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Electoral College and Congregational Reapportionment Essay


Effects of Electoral College on Presidential elections of a country

The nation’s presidential elections are significantly affected by the Electoral College that is in power in a country. In the US, for instance, the Electoral College has a big role in voting and the system of voting, and therefore they impact presidential elections in one way or another. It has been argued that it is not possible to have a completely fair election in a country due to undue influence and failure of the voting systems.

The results mostly announced by the Electoral College may a great extent be misleading. For instance, if three people are running for the presidency, the winner is dictated by the popular vote policy, which is used by the Electoral College.

One person gets 40% of the votes, and the other two 30% each, the person with 40% will have the popular vote, but on aggregate, he is not the winner. It may not be true because the so declared winner was rejected by 60% of the voters. 40% is too low compared to 60% of the voters who did not vote for him. The sixty percent did not approve of the winner, and, therefore, he may not be the choice of the majority.

It has been argued that the citizens of a country like the US do not necessarily vote for the president, or they do not cast their votes to elect the president, but, mostly, they just dictate the actions of the Electoral College. Since the Electoral College actions are the opinions of the nation’s Senators and Congressmen, it also reflects that people vote to dictate the actions of these Senators and Congressmen. The presidential elections, therefore, may not necessarily reflect the views of the people because their views are dictated by the Electoral College (Cummings & Wise 362, 363).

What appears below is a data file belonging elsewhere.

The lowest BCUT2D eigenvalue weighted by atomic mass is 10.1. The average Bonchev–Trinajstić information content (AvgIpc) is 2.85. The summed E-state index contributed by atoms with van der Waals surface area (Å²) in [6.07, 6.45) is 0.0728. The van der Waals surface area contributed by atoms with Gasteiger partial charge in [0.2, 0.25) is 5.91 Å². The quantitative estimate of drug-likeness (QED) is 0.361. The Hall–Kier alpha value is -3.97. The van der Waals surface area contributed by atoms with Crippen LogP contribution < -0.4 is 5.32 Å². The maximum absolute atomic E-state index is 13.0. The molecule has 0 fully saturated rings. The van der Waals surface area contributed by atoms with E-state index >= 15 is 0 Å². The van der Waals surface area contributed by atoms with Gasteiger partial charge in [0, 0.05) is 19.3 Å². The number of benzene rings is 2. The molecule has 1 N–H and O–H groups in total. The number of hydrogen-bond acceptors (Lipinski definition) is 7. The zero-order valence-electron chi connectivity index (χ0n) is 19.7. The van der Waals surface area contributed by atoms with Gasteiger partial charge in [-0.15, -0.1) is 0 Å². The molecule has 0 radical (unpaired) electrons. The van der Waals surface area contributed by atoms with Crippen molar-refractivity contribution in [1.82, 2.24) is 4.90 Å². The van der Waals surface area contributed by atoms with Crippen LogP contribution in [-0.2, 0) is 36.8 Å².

The US citizens feel that the voting for the presidential candidate is supposedly the pledged to be done by the Electoral College and the nation’s Senators and Congressmen. Their casting of ballots is, therefore, only a guide to the Electoral College in choosing the president. Ironically, the people vote for the electors instead of the leaders they wish because the Electoral College is manned by the Senators, and Congressmen whore could therefore be taken as the electors.

Another effect of the Electoral College to the presidential election is about the distribution of votes among states. In the US, for instance, the electoral votes in each state are not distributed based on the popular votes cast to each candidate but the winner is taken to be the one with the popular vote in each state. It is taken that the ‘winner-takes-all’ basis is the general policy. According to this policy, the States that have a large number of voters are treated unfairly because the person with the popular vote, especially where the contestants are many since the popular vote winner may not be the best choice of the people (Cummings & Wise 362, 363).